In a preferred embodiment of this aspect of the invention, the peptide substrate provided in step (b) is linked to one or more fluorophores that enable the detection of the hydrolysis of the peptide substrate at concentrations below 10 μM, preferably below 1 μM, more preferably below 100 nM, and most preferably below 10 nM.
In a second aspect of the invention, proteases that recognize and cleave the target sequence only are identified by providing two or more peptide substrates in step (b) and by screening for activity on these two or more peptide substrates in comparison. This aspect is referred to as the “comparison approach”.
In a preferred embodiment of this aspect of the invention, the two or more peptide substrates provided in step (b) are linked to different marker molecules, thereby enabling the detection of the cleavage of the two or more peptide substrates consecutively or in parallel. In a particularly preferred embodiment of the invention, two peptide substrates are provided in step (b), one peptide substrate having an amino-acid sequence identical to or resembling the first peptide substrate thereby enabling to monitor the original activity of the first proteases, and the other peptide substrate having an amino-acid sequence identical to or resembling the target substrate sequence thereby enabling to monitor the activity on the target substrate. In an especially preferred embodiment of the invention, these two peptide substrates are linked to fluorescent marker molecules, and the fluorescent properties of the two peptide substrates are sufficiently different in order to distinguish both activities when measured consecutively or in parallel. For example, a fusion protein comprising a first autofluorescent protein, a peptide, and a second autofluorescent protein according to patent application WO 0212543 can be used for this purpose. Alternatively, fluorophores such as rhodamines are linked chemically to the peptide substrates.
In a third aspect of the invention, proteases that recognize and cleave the target sequence preferably are identified by providing in step (b) one or more peptide substrates resembling the target peptide together with competing peptide substrates in high excess. Screening with respect to activity on the substrates resembling the target substrate is then done in the presence of the competing substrates. Proteases having a specificity which corresponds qualitatively to the target specificity, but having only a low quantitative specificity are identified as negative samples in such a screen. Whereas proteases having a specificity which corresponds qualitatively and quantitatively to the target specificity are identified positively. This aspect is referred to as the “competitor approach”.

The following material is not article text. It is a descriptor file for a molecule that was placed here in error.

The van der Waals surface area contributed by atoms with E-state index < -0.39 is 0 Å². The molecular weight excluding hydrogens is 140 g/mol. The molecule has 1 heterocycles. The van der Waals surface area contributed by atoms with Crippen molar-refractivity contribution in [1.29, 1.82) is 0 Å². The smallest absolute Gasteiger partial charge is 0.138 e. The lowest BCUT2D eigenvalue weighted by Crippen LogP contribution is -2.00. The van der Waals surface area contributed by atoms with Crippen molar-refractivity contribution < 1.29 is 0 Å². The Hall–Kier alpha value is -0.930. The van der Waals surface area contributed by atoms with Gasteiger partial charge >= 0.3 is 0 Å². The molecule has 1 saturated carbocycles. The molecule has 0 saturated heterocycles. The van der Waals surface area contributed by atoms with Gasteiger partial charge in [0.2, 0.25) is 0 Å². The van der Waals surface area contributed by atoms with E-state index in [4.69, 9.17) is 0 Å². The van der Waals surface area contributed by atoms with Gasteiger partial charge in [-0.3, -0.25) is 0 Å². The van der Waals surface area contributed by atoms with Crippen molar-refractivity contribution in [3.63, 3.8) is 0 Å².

In a preferred embodiment of this aspect of the invention, the one or more peptide substrates resembling the target substrate are linked to marker molecules, thereby enabling the detection of their hydrolysis, whereas the competing peptide substrates do not carry marker molecules. The competing peptide substrates have an amino-acid sequence identical to or resembling the first peptide substrate, or have random amino-acid sequences, thereby acting as competitive inhibitors for the hydrolysis of the marker-carrying peptide substrates.
In a fourth aspect of the invention, proteases that recognize and cleave the target sequence preferably are identified by using intermediate substrates for evolving the protease towards the target substrate specificity. This aspect is hereinafter also referred to as the “intermediate approach”. In a first variant of this aspect of the invention, this is achieved by providing in different cycles different peptide substrates, whereby each peptide substrate has an intermediate character with regard to the cycle before and the target peptide substrate. According to this variant, proteases are evolved gradually toward the target specificity.
More generally, a first variant of this aspect of the invention is directed to a method for generating sequence-specific proteases with a target substrate specificity, wherein the following steps are carried out:
In this first variant of this aspect of the invention, evolution of protease specificity is directed via consecutive selection on a certain number of intermediate peptide substrates, whereby every peptide substrate resembles more and more the target peptide sequence, This approach is based on the finding that proteases which accept related substrates are usually also related to each other. Relatedness of proteases in the context of this invention is a measure for the homology in the amino acid sequences of two or more enzymes Moreover, this approach is based on the surprising discovery, that distinguishable subsites in a protease active site can be evolved separately, and that their molecular structure can be attributed to different residues of a peptide substrate (Schlechter & Berger, Biochem. Biophys, Res. Commun. 27 (1967) 157-162).